Advocates say 'SunCredit' flap shows how CPS undervalued rooftop solar

Solar panels on Hill Electric Co.'s rooftop
Solar panels on Hill Electric Co.'s rooftop

Last Thursday, CPS Energy CEO Doyle Beneby threw water on a controversy that burned for nearly a month, delaying a program that would slash how much the public utility reimburses rooftop solar customers for the power their systems produce. While CPS and the local solar industry have at least a year to strike a compromise, critics say there’s lingering concern over how CPS arrived at its proposal, how quickly CPS brass planned on rolling it out, and how the San Antonio utility’s behavior clashed with actions taken by other municipally-owned utilities.

CPS’ abrupt decision to change how rooftop solar customers are compensated for energy they produce panicked local installers last month. CPS insisted that net metering, a scheme in which every kilowatt-hour a rooftop system produces offsets a kilowatt-hour the customer consumes from CPS, threatened to upend the utility’s current model. As ratepayers choose rooftop solar, those fixed costs to maintain power plants, power lines, transformers and meters (so-called “fixed assets”) get pushed onto a smaller pool of non-solar customers, CPS contended. So, to make it “fair to all ratepayers,” and to recover those costs, on April 9 CPS announced it was cutting that reimbursement rate to 5.6 cents per kilowatt-hour, a 44 percent decrease that solar installers claimed would kill the local industry, making rooftop solar systems impossible to sell to residential customers.

The uproar from local solar installers and advocates prodded CPS to backtrack more than once. At first, the utility said solar customers could keep net metering for a decade before being switched to its new rate under its so-called SunCredit system. Then CPS agreed to grandfather those customers for the life of their systems. The April 26 deadline, inconveniently in the middle of Fiesta, was bumped back to May 31.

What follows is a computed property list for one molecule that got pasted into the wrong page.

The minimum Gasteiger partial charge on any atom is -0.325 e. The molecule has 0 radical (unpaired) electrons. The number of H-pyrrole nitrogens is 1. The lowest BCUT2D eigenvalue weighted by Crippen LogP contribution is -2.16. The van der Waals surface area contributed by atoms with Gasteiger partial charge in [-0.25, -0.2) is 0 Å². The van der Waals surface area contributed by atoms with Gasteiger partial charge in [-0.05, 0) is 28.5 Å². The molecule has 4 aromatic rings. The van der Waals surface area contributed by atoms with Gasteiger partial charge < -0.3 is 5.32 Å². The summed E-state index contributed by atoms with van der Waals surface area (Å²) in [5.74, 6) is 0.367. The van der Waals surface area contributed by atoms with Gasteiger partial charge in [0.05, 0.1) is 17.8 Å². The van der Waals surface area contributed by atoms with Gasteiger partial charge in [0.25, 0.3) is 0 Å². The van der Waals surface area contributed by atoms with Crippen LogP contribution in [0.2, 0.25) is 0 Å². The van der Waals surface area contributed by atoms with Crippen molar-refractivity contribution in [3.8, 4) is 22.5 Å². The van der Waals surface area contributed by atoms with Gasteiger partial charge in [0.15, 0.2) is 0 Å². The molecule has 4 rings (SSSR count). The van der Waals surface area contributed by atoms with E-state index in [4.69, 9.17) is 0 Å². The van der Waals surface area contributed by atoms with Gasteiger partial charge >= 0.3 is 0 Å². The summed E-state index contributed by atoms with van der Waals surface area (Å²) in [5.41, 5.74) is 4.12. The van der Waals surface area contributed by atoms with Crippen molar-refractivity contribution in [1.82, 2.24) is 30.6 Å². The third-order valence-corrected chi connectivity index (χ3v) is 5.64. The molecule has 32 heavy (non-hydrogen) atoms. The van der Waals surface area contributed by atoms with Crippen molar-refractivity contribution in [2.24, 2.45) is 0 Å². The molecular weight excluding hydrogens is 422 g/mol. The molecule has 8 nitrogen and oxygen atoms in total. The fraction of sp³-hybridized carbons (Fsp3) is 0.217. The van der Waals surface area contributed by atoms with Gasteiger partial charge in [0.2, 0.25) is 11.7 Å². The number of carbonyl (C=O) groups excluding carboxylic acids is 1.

Still, local installers balked at being given a little less than two months to figure out how to adapt to a new business model.

“I can’t sell a system on 5.6 cents,” an exasperated Billy Hill, owner of Hill Electric, told the Current earlier this month. “CPS is saying their SunCredit will eventually go up in a few years. Well, it kills our industry today. No one will invest in a system that, by today’s rate, takes 20 years to pay off.”

On May 1, installers like Hill flooded City Hall, pleading with Council members to tell CPS to back off. Then came a contentious public meeting between installers, their rooftop solar customers, and CPS reps on May 3. Though CPS attempted to ease their concerns, none left the table happy. CPS spokesperson Lisa Lewis insisted it wasn’t all doom and gloom for installers, given that the utility had been flooded with proposals from customers trying to get in on the net-metering game before the rate change.

Solar San Antonio director Lanny Sinkin had a different take. Customers who had already committed and had investments lined up were rushing in, for sure. But major long-term projects were backing out in droves, Sinkin insisted. “We’ve surveyed 19 companies, with a total of 422 employees here in San Antonio,” he said. “We saw 74 projects canceled or suspended, at a value of $17.7 million.”

Last week, after meeting with Sinkin, Beneby offered to axe the SunCredit proposal, giving CPS and local installers at least a year to hash things out.

CPS isn’t the first utility to attempt to move away from net metering, said Adam Browning with the California-based advocacy group Vote Solar. In fact, “We’ve seen an onslaught of measures to weaken or completely dismantle how rooftop solar customers are compensated,” he said. While net-metering isn’t always ideal, he said, “it’s been the convenient mechanism to provide fair value for the (power) generation rooftop systems provide,” he said. “It’s still just rough justice.”

So imagine Vote Solar’s surprise when the latest attack on net-metering came from CPS, which the group named 2012’s “Utility Solar Champion” ­– “It was not at all what we expected,” Browning said.

One of the biggest open questions was how CPS came to its reimbursement rate, particularly considering the radically different approach taken by our neighbor to the north.

Austin Energy, the city’s municipally-owned utility, in 2006 began mulling over how to affix a fair price to distributed solar energy, said Karl Rabago, an energy consultant and former head of distributed energy services for Austin Energy, which he helped guide through implementing its own “Value of Solar Tariff.”

First, instead of a matter of weeks, Austin spent years considering solar’s value before switching from net metering to a tariff.